Graduate students protest on quad, march to administrative offices

By Shawn Adderly

A crowd of about 700 striking graduate students assembled on the Quad at 7:45 am, according to the GEO, as members of the Graduate Student Employees’ Organization protested the University’s position on tuition waivers.

At 3:30 p.m. between 400 and 500 protesters marched to the Swanlund Administration Building to rally on the building’s front steps. University administrators have their offices in Swanlund.

Kerry Pimblott, the lead negotiator for the GEO announced to the crowd that they had won major concessions from the University including eliminating the possibility of graduate students being forced into taking furloughs.

“We control this campus we decide if they have instruction on this campus,” she told the crowd.

Pimblott said the GEO would not agree to any deal that does not include guarantees of tuition waivers.

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According to a press release from the University, no changes to the current policy on tuition waivers would be made without bargaining with the GEO.

Demonstrators held picket signs in light rain and cold winds and made noise with improvised instruments while chanting “Who are we GEO.”

Pimblott also accused the University of trying to include what she described as “shaddy grievance procedures”, that would limit their right to raise a complaint, which she said they also defeated through negotiations.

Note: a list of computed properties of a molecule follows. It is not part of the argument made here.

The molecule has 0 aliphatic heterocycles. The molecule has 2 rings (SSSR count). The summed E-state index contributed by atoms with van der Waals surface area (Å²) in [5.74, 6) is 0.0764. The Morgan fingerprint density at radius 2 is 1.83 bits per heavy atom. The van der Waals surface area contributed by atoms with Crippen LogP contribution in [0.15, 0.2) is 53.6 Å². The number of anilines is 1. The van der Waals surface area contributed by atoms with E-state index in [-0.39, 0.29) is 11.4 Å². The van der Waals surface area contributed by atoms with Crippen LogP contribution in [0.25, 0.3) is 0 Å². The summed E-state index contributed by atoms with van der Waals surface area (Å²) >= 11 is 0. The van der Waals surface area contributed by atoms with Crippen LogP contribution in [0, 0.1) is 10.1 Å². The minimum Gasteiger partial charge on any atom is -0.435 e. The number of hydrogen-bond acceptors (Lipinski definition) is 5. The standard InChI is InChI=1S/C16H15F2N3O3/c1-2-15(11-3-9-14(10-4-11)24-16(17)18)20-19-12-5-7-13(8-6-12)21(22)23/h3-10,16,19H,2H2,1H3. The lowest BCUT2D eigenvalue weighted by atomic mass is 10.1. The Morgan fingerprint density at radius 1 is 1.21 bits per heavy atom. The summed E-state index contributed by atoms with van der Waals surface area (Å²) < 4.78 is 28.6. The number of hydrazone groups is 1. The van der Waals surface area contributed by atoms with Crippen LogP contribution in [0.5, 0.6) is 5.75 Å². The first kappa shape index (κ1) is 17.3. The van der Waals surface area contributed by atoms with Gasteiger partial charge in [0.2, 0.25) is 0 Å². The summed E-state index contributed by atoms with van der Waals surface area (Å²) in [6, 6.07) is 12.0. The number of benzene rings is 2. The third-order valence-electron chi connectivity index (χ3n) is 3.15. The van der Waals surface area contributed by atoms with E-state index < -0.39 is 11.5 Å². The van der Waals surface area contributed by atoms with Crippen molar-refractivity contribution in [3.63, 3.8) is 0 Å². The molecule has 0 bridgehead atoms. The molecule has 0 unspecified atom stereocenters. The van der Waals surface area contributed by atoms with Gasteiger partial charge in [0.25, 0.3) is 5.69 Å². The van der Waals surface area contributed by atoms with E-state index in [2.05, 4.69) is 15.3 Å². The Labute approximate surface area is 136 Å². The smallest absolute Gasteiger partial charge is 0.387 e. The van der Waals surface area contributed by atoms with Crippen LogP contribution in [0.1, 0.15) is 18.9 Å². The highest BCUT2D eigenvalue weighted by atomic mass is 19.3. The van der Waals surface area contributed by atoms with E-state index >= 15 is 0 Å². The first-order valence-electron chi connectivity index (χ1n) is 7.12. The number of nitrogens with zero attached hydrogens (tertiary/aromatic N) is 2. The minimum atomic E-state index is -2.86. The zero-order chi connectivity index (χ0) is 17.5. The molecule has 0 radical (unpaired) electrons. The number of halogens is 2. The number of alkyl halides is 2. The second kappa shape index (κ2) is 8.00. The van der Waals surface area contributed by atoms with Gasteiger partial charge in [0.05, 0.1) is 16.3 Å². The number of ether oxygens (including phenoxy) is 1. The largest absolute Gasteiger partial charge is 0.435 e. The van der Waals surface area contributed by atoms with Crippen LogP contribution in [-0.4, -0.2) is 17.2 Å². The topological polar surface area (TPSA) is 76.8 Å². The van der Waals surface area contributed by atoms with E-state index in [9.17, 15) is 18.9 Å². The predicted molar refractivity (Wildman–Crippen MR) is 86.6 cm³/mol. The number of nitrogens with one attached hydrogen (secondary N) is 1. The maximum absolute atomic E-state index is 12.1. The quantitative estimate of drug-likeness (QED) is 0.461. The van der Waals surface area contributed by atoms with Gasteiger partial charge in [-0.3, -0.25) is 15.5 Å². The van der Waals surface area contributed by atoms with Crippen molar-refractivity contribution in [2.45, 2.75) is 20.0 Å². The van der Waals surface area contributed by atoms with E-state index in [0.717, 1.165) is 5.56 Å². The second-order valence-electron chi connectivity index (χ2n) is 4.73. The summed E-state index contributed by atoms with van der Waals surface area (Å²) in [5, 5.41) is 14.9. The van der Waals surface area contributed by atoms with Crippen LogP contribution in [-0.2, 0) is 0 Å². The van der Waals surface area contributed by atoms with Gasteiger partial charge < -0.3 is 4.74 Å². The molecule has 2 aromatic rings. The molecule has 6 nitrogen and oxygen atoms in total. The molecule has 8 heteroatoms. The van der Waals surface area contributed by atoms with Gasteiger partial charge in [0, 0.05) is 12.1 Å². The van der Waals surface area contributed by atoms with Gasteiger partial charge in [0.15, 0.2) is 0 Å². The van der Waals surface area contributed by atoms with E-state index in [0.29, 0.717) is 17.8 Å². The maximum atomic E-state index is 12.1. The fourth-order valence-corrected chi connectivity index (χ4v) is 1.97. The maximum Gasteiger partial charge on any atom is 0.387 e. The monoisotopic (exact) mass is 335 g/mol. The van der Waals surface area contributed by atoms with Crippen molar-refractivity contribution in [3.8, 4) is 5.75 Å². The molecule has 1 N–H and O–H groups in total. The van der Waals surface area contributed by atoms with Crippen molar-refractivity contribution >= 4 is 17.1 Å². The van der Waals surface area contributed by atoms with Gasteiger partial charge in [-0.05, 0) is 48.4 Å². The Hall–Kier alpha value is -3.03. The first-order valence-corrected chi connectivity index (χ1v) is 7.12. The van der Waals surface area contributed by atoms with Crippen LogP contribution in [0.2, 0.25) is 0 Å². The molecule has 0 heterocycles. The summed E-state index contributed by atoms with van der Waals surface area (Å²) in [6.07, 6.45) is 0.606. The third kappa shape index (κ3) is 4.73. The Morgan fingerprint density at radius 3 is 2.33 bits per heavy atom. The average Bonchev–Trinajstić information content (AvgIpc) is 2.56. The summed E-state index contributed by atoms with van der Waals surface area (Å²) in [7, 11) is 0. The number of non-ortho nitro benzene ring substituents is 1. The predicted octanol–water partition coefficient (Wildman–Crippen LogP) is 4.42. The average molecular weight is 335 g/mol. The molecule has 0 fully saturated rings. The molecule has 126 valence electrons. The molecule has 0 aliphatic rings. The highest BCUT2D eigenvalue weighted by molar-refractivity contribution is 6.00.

Amy Richman, graduate student said she came out to the rally primarily because she was concerned that without tution waivers many of the undergraduate students she teaches would not consider graduate school.

“If tuition waivers are not protected only the wealthy will be able to go graduate school,” she said.

Picket lines encircled Gregory Hall, the Foreign Language Building and the English Building around 8:30 this morning. However, there were no signs of picketers on the Engineering Quad.

“I’m really excited and grateful for all the people out here today,” said Peter Campbell communications officer for the GEO. “Picket lines will continue until further notice,” he said.

Jason Hanson graduate student, said that without tuition waivers he would not be able to fund his education.

He also said the University was seeking to make a profit at the expense of their education.

“There is sort of a commodification of education going on right now,” Hanson said. “The administration believes there is a big untapped market of getting tuition from graduate students.”